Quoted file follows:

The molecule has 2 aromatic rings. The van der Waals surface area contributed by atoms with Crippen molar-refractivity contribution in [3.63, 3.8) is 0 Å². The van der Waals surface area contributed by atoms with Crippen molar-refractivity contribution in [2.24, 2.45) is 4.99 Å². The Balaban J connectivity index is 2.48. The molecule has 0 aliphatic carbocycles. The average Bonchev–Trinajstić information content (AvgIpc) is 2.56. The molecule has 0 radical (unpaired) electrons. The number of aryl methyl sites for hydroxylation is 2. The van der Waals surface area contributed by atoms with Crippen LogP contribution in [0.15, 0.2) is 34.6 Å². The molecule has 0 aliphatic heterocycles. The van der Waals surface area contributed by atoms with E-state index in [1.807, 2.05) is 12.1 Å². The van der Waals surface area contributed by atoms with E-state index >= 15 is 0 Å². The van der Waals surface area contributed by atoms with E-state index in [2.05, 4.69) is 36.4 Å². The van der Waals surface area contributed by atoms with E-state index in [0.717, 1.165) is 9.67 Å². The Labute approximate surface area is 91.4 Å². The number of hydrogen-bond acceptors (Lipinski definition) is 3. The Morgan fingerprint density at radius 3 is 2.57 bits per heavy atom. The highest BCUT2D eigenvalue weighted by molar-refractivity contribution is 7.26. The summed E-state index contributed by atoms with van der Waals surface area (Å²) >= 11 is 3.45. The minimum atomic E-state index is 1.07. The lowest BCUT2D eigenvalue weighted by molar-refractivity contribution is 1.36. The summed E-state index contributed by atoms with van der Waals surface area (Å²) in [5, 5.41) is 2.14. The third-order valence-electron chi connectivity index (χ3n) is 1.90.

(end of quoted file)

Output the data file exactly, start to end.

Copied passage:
The molecule has 2 aromatic rings. The van der Waals surface area contributed by atoms with Crippen molar-refractivity contribution in [3.63, 3.8) is 0 Å². The van der Waals surface area contributed by atoms with Crippen molar-refractivity contribution in [2.24, 2.45) is 4.99 Å². The Balaban J connectivity index is 2.48. The molecule has 0 aliphatic carbocycles. The average Bonchev–Trinajstić information content (AvgIpc) is 2.56. The molecule has 0 radical (unpaired) electrons. The number of aryl methyl sites for hydroxylation is 2. The van der Waals surface area contributed by atoms with Crippen LogP contribution in [0.15, 0.2) is 34.6 Å². The molecule has 0 aliphatic heterocycles. The van der Waals surface area contributed by atoms with E-state index in [1.807, 2.05) is 12.1 Å². The van der Waals surface area contributed by atoms with E-state index >= 15 is 0 Å². The van der Waals surface area contributed by atoms with E-state index in [2.05, 4.69) is 36.4 Å². The van der Waals surface area contributed by atoms with E-state index in [0.717, 1.165) is 9.67 Å². The Labute approximate surface area is 91.4 Å². The number of hydrogen-bond acceptors (Lipinski definition) is 3. The Morgan fingerprint density at radius 3 is 2.57 bits per heavy atom. The highest BCUT2D eigenvalue weighted by molar-refractivity contribution is 7.26. The summed E-state index contributed by atoms with van der Waals surface area (Å²) >= 11 is 3.45. The minimum atomic E-state index is 1.07. The lowest BCUT2D eigenvalue weighted by molar-refractivity contribution is 1.36. The summed E-state index contributed by atoms with van der Waals surface area (Å²) in [5, 5.41) is 2.14. The third-order valence-electron chi connectivity index (χ3n) is 1.90.